The controversy focused primarily on the practice of indigenous autonomy – and its implications for state sovereignty. Most member-states reacted to Article 46 insisting that the declaration not be interpreted in any way that could impair the territorial sovereignty of states. Four governments voted against the declaration (Australia, New Zealand, Canada and the US) out of opposition to the majority’s interpretations of sovereignty.
The Obama administration has recently revised its stand to recognize the UNDRIP. This has permitted the UN to conduct its first independent inquiry into the human rights of almost three million US Native-Americans.
The UN Declaration is undoubtedly a milestone in international law. It gave universal legitimacy to norms of self-determination, normalised collective rights in international law and strengthened indigenous struggles around the world. It also crystallised some challenges facing the application of international law for indigenous peoples, who may be protected by global treaties by are located within the national borders of states.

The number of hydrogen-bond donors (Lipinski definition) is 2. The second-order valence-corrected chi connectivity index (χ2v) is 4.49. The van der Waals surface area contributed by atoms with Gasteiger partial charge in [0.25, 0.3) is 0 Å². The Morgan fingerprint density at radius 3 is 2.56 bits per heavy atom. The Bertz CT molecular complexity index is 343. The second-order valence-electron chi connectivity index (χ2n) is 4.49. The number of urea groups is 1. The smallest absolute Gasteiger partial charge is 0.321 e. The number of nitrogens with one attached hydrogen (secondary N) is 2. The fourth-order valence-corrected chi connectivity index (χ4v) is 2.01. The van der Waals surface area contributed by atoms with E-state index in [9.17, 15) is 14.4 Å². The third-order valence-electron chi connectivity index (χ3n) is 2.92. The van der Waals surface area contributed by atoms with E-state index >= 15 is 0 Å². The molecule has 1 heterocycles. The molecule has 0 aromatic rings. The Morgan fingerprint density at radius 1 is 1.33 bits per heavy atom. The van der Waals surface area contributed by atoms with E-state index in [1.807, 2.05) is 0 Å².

As positive as the incorporation of collective rights into international law may seem, their full implementation requires complex systems of authority distinct from the conventional practices of state sovereignty.
The limits of collective rights
Collective rights are undeniably a major achievement for indigenous peoples worldwide. Yet they encompass significant limits, both in terms of implementation and of their conceptual implications. First, rights are easier said than done.
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Governments preach indigenous rights, yet often silence dissident voices. The declaration of a state of emergency by the Peruvian government to stop indigenous protests against mega-mining in Cajamarca is only one recent example of the double discourse that subverts indigenous collective rights around the world.
Second, the implementation problem is tangled up in a larger conceptual conundrum. Collective rights are limited by the recurrent tutelage of the sovereign state. Indigenous peoples gained collective rights to land, but their land still belongs to the sovereign state. They are granted access to the land rather than given property rights over it. Indigenous communities may live and hunt and administer justice on their land, but the land remains under the ultimate authority of the state.
In the Amazon, for instance, indigenous communities have no right to sell their territories or to exploit underground resources. It is the state that owns, and sells, oil. In a way, collective rights grant indigenous peoples unrestricted access to ancestral territories without giving property rights over the land in the larger sense of the word. This inconsistency echoes the lasting debate on the autonomy of Native-American peoples in the US, who were given sovereignty but are forbidden to practice international affairs.